Page 8 of 'A Short History of Baltimore Fandom'
© Jack Chalker
Base in Panama and I also managed to
make it to the 1967 New York Worldcon. I often
commented that it was sometimes hard to remember which was which.|
Having graduated in June 1966 from Towson State, I'd secured a junior high English teaching position with the Baltimore City Public Schools -- but my interest was history and that was what I wanted to teach (preferably at the high school level). I had had a double major, so my teaching license allowed either one. After coming off active duty, I secured the high school history and geography position I'd been wanting, and concurrently entered grad school at Johns Hopkins. I also resumed my social fan activities, but not my leading position in the club. From the end of 1967 through 1969, Jay and Alice Haldeman ran the club and Ted Pauls ran the Balticons, with Don Sobwick and wife Debbie (a Philadelphia fan he'd met at a Disclave in Washington) still doing the late after-meetings.
It was also during the 1960s that Baltimore and Washington combined on what was to go down as one of the great hoaxes of that decade, the 'Bermuda in 1970' worldcon bid. This came about because of conversations with Dave Kyle at the `68 Worldcon in which he evidenced a lot of worry that the Heidelberg in 1970 committee could stay together or pull things off. He was on their committee but only in a titular capacity; they weren't listening to folks who knew worldcons, he said, and spent most of their time arguing with each other to the point of yelling, screaming, and resignations. Since there was no question they were going to win, he wondered if there wasn't something that could be done to scare the hell out of them. Back in 1964, Harlan Ellison and Bob Silverberg had almost won the worldcon for 1965 by bidding a joke Virgin Islands blast that would be held on the beach at Saint Croix. I suggested we come up with a more credible hoax that, considering the near win of the V.I. gag bid, might scare the hell out of the Germans and give them something to rally around and compete against. Dave suggested Bermuda because he had a relative there who could do remailings, and it was on.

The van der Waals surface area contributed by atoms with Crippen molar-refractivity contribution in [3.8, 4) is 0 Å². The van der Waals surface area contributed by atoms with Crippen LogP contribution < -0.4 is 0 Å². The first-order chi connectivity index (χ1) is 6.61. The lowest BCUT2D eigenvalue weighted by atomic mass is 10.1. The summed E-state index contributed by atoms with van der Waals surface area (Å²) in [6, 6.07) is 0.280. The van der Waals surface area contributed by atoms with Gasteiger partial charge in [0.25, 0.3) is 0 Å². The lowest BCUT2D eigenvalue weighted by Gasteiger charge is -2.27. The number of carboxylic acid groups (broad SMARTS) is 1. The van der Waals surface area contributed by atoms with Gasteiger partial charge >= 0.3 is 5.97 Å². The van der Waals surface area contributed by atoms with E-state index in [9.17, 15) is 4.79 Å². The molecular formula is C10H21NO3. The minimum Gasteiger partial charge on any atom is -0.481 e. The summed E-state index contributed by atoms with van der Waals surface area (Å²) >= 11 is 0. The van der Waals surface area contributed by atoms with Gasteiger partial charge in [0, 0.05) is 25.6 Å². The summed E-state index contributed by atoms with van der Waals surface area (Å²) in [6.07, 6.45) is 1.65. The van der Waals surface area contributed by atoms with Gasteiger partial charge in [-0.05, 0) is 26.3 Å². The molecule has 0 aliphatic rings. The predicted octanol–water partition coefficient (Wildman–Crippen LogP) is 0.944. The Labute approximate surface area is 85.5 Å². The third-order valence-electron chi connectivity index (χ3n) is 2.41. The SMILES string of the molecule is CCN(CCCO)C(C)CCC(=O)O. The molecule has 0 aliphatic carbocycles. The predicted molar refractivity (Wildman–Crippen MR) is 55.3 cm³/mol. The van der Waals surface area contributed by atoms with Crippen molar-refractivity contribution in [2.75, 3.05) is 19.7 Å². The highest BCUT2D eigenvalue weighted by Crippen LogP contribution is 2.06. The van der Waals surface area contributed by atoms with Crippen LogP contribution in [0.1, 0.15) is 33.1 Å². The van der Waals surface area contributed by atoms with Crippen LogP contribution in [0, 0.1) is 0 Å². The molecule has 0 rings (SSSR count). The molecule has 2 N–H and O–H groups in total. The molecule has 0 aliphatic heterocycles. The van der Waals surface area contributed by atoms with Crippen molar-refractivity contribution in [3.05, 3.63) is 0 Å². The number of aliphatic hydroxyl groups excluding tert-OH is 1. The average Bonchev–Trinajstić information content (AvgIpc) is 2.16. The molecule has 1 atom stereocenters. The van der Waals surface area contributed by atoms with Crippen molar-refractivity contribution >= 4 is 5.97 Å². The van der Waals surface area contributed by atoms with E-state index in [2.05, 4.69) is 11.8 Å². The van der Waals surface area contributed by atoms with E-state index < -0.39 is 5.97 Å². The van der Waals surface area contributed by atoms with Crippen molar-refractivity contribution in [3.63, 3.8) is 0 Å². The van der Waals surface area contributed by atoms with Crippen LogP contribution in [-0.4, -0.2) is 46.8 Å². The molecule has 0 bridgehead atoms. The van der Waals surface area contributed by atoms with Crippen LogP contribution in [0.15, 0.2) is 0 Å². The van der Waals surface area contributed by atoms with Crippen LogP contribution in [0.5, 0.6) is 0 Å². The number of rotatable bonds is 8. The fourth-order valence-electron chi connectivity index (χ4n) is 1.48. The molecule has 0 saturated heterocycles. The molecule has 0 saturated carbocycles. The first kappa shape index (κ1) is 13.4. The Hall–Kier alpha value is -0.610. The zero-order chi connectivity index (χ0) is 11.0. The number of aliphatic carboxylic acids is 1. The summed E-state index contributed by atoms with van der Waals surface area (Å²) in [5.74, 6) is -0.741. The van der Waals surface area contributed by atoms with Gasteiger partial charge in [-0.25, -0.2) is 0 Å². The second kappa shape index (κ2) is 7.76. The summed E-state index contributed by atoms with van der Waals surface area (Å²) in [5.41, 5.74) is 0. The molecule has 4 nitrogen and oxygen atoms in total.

Bermudacon was never real, and probably is unique in fannish history in that it was perpetuated through the next year by both BSFS and WSFA, all of whom knew it was a hoax and none of whom blew the gag. The Kyles were living in England then, and gave credibility to us by asserting to the Heicon committee that it was real. Other than that, it was entirely a Baltowash affair. I remember Charlie Brown actually calling a WSFA meeting in the early summer of 1969 and, with everybody sitting there and keeping quiet, asking Jay Haldeman if Bermuda was real. Jay assured him it was and even talked it up; various 'news' items were being passed to him on slips of paper while he was talking with Charlie. After he hung up there was the longest group laugh I can ever remember. To this day, I'm told, Charlie insists that Bermudacon was real.
# # #In 1971, BSFS effectively fell apart in one of those personality splits, when it was felt that people who had little in common with the regular club members (and who had never contributed a thing to actually making the club go) had engineered a coup to take over the club. In protest to it Not Being Fun Anymore, almost all of the regular members resigned and, that evening at Don Sobwick's, formed the Baltimore Science-Fantasy Group. To avoid any more political problems, it was made a private group to which admission was by consent of the members. There was no constitution and a collection was taken up each meeting to cover expenses. The BSFG continued into the mid-1970s, meeting at the Sobwicks and other members' homes; it finally faded out after the Sobwicks moved away.
With the problems at BSFS, organized club focus for the area returned to WSFA. The insurgent BSFS types never even attempted to hold a meeting or to see if they could still have a solid club. That might have been possible if they had really been interested in running the club. Instead, they proved why folks didn't want them, and none of them were active in fandom after that.
Balticon continued, however, under Ted Pauls, although there were increasing complaints that it was rather dull and automatic and had become mostly a giant weekend fair for his TK Graphics book operation. Still, it continued, mostly at the Lord Baltimore, and did have some occasional memorable moments, such as when, at the Chinese
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